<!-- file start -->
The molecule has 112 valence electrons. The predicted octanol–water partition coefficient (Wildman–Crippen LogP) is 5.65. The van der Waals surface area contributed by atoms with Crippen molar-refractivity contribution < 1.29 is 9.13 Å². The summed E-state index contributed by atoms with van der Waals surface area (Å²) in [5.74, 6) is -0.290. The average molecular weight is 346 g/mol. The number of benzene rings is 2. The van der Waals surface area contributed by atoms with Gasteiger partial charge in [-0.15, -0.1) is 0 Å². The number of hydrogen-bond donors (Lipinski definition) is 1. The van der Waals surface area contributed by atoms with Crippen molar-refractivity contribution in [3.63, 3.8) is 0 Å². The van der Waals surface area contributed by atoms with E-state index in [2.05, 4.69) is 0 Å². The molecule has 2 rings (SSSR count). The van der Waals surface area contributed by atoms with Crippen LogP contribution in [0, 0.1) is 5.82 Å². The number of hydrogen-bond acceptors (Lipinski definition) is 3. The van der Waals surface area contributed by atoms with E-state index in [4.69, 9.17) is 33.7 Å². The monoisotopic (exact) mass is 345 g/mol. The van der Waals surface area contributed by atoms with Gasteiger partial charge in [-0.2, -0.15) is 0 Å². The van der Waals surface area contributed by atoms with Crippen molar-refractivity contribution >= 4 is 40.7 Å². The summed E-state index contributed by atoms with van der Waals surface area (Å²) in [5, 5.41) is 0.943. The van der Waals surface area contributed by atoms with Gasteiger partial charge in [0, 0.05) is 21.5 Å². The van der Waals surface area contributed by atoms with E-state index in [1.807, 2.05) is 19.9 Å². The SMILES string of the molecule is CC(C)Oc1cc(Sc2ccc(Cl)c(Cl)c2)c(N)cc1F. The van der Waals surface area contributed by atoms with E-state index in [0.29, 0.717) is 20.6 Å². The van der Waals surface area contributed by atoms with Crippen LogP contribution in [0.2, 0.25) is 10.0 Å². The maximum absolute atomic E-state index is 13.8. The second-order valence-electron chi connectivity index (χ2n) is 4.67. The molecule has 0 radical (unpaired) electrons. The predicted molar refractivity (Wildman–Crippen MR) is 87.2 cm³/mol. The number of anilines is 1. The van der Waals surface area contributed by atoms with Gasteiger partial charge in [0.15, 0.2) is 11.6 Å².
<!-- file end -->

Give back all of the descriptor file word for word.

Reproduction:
The molecule has 112 valence electrons. The predicted octanol–water partition coefficient (Wildman–Crippen LogP) is 5.65. The van der Waals surface area contributed by atoms with Crippen molar-refractivity contribution < 1.29 is 9.13 Å². The summed E-state index contributed by atoms with van der Waals surface area (Å²) in [5.74, 6) is -0.290. The average molecular weight is 346 g/mol. The number of benzene rings is 2. The van der Waals surface area contributed by atoms with Gasteiger partial charge in [-0.15, -0.1) is 0 Å². The number of hydrogen-bond donors (Lipinski definition) is 1. The van der Waals surface area contributed by atoms with Crippen molar-refractivity contribution in [3.63, 3.8) is 0 Å². The van der Waals surface area contributed by atoms with E-state index in [2.05, 4.69) is 0 Å². The molecule has 2 rings (SSSR count). The van der Waals surface area contributed by atoms with Crippen LogP contribution in [0, 0.1) is 5.82 Å². The number of hydrogen-bond acceptors (Lipinski definition) is 3. The van der Waals surface area contributed by atoms with E-state index in [4.69, 9.17) is 33.7 Å². The monoisotopic (exact) mass is 345 g/mol. The van der Waals surface area contributed by atoms with Gasteiger partial charge in [-0.2, -0.15) is 0 Å². The van der Waals surface area contributed by atoms with Crippen molar-refractivity contribution >= 4 is 40.7 Å². The summed E-state index contributed by atoms with van der Waals surface area (Å²) in [5, 5.41) is 0.943. The van der Waals surface area contributed by atoms with Gasteiger partial charge in [0, 0.05) is 21.5 Å². The van der Waals surface area contributed by atoms with E-state index in [1.807, 2.05) is 19.9 Å². The SMILES string of the molecule is CC(C)Oc1cc(Sc2ccc(Cl)c(Cl)c2)c(N)cc1F. The van der Waals surface area contributed by atoms with E-state index in [0.29, 0.717) is 20.6 Å². The van der Waals surface area contributed by atoms with Crippen LogP contribution in [0.2, 0.25) is 10.0 Å². The maximum absolute atomic E-state index is 13.8. The second-order valence-electron chi connectivity index (χ2n) is 4.67. The molecule has 0 radical (unpaired) electrons. The predicted molar refractivity (Wildman–Crippen MR) is 87.2 cm³/mol. The number of anilines is 1. The van der Waals surface area contributed by atoms with Gasteiger partial charge in [0.15, 0.2) is 11.6 Å².